Is this speaking from bad experience? Thinking back to my SAIT days, and its only going back 12-13 years, most of my friends/roommates and myself were pretty good with their apartments. Maybe because I was an out-of-country student(?) but even the local guys/gals were fairly tidy and responsible...
    My experience is renting to student is always 50/50. But I guess I am seeing how guys treat their place. Female could be better, but I have seen some that is worse than guys, especially female students in technical fields.

    Originally posted by alsinha
    Yeah, I'm not planning on getting anything too old. But things like elevator repairs should be covered under the condo maintenance fees, right?
    Any structures that charges a condo fees is used for maintenance. Like repair, common area cleaning, waste removal, insurance and any amenities upkeep etc. It's also used to build a healthy reserve fund in case of major disasters.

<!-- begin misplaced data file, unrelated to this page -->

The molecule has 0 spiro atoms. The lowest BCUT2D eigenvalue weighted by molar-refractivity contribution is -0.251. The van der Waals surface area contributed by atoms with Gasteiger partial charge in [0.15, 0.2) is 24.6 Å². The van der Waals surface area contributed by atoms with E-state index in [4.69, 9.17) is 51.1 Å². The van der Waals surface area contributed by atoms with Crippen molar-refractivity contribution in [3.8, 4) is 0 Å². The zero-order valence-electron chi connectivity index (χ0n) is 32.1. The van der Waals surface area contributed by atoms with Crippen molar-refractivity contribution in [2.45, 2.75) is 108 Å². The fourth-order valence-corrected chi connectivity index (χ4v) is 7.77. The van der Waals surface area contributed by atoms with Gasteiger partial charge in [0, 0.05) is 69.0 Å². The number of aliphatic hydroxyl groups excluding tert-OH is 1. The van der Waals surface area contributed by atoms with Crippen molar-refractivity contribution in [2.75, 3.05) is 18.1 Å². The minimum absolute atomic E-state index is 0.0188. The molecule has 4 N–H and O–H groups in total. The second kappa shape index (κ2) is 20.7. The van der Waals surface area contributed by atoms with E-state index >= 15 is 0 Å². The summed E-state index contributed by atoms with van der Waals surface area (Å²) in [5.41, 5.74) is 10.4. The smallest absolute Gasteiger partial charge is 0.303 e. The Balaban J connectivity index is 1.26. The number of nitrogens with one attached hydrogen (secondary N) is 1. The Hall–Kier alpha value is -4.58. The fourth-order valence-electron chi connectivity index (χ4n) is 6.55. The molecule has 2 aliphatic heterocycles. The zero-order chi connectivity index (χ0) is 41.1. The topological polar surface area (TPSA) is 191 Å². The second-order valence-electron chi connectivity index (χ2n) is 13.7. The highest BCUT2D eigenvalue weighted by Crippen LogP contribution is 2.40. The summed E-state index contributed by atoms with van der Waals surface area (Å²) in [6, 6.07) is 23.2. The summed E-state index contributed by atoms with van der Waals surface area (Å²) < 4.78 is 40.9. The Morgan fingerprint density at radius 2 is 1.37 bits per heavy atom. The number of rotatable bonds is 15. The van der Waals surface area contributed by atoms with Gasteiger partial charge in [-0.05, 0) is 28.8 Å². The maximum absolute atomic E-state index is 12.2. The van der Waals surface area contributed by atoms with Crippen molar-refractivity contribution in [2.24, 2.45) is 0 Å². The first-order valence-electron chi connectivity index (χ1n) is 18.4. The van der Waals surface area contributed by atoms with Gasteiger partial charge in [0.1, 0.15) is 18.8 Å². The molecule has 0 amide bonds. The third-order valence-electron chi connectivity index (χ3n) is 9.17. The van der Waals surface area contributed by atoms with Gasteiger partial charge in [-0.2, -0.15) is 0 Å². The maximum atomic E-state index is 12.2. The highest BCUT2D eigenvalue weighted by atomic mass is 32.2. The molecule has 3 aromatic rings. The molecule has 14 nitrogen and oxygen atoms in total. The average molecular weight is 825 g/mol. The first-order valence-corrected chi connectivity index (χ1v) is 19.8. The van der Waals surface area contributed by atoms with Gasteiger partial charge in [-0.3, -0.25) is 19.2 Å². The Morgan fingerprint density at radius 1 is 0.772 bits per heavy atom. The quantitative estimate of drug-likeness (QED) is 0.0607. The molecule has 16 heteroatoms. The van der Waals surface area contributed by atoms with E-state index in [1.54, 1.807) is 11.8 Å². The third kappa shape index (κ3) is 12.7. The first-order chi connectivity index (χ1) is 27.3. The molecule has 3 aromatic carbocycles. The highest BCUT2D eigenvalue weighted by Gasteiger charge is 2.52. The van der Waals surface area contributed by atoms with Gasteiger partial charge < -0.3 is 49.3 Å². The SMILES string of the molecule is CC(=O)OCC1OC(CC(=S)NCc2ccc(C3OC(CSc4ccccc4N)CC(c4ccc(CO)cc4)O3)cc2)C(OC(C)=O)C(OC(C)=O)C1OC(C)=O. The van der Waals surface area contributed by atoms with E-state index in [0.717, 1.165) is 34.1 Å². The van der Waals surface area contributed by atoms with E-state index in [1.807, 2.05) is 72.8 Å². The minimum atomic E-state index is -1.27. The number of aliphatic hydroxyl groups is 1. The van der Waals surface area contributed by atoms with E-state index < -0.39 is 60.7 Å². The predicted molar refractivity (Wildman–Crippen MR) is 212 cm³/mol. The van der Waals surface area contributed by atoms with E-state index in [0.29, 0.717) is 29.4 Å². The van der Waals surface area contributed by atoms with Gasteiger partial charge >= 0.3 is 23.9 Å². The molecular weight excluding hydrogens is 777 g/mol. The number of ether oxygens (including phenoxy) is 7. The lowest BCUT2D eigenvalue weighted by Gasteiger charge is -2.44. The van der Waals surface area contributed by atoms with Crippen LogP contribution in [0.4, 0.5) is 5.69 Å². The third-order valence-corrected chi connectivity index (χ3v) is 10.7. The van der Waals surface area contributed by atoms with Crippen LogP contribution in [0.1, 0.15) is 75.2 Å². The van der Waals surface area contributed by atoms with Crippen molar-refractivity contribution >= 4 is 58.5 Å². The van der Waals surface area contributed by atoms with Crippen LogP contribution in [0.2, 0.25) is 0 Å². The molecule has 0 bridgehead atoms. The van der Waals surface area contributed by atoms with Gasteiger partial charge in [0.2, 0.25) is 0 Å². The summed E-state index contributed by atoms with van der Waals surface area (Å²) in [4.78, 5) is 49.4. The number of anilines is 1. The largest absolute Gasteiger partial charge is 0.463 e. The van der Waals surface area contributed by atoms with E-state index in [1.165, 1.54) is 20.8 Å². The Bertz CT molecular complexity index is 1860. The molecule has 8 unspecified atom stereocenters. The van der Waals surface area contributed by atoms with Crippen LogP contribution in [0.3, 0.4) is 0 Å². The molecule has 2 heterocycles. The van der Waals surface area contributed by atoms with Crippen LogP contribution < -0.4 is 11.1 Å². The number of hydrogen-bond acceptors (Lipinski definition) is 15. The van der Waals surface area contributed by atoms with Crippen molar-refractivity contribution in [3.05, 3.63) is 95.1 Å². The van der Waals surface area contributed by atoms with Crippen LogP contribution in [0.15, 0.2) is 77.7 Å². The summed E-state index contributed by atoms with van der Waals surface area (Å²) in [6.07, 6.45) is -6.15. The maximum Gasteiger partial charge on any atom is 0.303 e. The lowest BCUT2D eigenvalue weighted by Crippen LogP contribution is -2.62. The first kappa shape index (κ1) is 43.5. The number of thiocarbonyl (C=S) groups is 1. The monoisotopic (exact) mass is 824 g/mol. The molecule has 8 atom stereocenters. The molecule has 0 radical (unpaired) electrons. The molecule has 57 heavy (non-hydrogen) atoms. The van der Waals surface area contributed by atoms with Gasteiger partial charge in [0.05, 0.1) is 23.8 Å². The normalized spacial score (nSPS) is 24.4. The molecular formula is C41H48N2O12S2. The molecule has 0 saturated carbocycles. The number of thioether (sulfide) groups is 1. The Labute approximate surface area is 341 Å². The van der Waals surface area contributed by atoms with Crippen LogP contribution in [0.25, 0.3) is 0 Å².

In the case where reserved funds is needed for major repairs and retrofits and is depleted, maintenance fees may go up drastically to rebuild the reserve. They could be a year or mutli year increase.

    In the case that reserved fund isn't enough, a special assessment will be needed and every owner will need to come up with the money for the repair.

    I like this as an example when condo ownership turned really sour:

    https://www.realtor.ca/Residential/S...3A3V2-Edgemont

    This is nice area, 26 year old condo. Given the size and location, you would think it would fetch at least $200K. Because similar units in the suburb that are new are asking at least $200K.

    The problem is, the condo fee is $400 compared to $200-$300 for similar units. Yes there is a gym, pool and nice common area (with a CRT TV?) but still it's more than average.